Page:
- Leitmotif: The Klingon theme that would echo in later movies and tv shows, and a love theme that plays during Decker/Ilia and Kirk/Enterprise scenes.
- Machine Monotone: Probe!Ilia.
- Magical Security Cam: When the Klingon ships are discombobulated by V'ger, a Starfleet observatory is watching through a sensor probe, which is reasonable enough. Later on, said observatory sends a direct broadcast to the Enterprise, and the live feed continues well after it gets zapped.
- Mandatory Unretirement: McCoy.
Kirk: Well, for a man who swore he'd never return to Starfleet-
Bones: Just a moment, Captain, sir. I'll explain what happened. Your revered Admiral Nogura invoked a little-known, seldom-used reserve activation clause. In simpler language, Captain, they drafted me!
- Manly Tears: Spock weeps for V'ger.
- Mechanistic Alien Culture: The Ilia Probe struggles to comprehend carbon-based life (the probe is a humanoid android created by a society of Mechanical Lifeforms to interact with the Enterprise crew), so it uses extremely mechanistic language, like "Carbon Units," "Kirk Unit," - not "Decker Unit". as it still retains enough of Ilia to recognise her former lover - etc., to describe humanoid(oid) society and individual "carbon units." The Ilia Probe created by the machine entity V'ger, being an android, is not an example, but its perception of humanoid society is, as it is colored by the machine belief (as it is on the machines' homeworld) that "carbon units" exist to "serve the creator" (which, according to the machine logic, must be a living machine as well, like V'ger, its creation; similar V'ger and the Ilia Probe perceive the USS Enterprise as a Mechanical Lifeform serviced by "Carbon Units"). Interestingly, this implies that "Carbon Units" (carbon-based life) on the machines' homeworld are considered "artificial" by the living machines, which raises some very interesting questions about their evolution and technology.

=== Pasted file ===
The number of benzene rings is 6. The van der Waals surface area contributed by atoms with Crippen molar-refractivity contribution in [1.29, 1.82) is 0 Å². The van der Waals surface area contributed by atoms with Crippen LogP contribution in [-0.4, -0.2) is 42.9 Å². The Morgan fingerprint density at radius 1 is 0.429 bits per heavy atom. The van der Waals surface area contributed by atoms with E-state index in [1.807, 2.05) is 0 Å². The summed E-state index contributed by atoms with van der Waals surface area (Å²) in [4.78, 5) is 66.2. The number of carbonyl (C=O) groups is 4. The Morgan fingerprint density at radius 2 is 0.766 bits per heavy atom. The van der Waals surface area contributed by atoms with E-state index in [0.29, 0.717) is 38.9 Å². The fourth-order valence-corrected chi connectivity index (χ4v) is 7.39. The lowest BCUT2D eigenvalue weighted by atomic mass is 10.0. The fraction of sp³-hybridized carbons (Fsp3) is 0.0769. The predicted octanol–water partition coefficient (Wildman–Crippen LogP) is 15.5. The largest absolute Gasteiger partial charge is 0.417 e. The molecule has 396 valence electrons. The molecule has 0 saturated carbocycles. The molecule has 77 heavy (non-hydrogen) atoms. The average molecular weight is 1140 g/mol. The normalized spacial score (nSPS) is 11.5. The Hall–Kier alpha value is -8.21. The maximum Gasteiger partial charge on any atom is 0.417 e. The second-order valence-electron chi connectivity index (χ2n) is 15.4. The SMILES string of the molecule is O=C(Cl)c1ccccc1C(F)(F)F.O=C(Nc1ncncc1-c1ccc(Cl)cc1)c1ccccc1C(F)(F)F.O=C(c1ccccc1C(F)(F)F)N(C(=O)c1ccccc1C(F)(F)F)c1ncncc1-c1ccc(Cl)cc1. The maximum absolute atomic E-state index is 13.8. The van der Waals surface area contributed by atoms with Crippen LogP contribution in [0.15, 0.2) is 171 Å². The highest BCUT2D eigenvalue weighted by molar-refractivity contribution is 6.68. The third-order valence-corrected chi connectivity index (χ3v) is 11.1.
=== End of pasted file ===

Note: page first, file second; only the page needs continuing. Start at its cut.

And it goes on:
- Mega-Maw Maneuver: Done from the other side here. After Enterprise has taken position behind V'ger, V'ger uses a tractor beam to draw them into a hatch on that side, closing it behind them.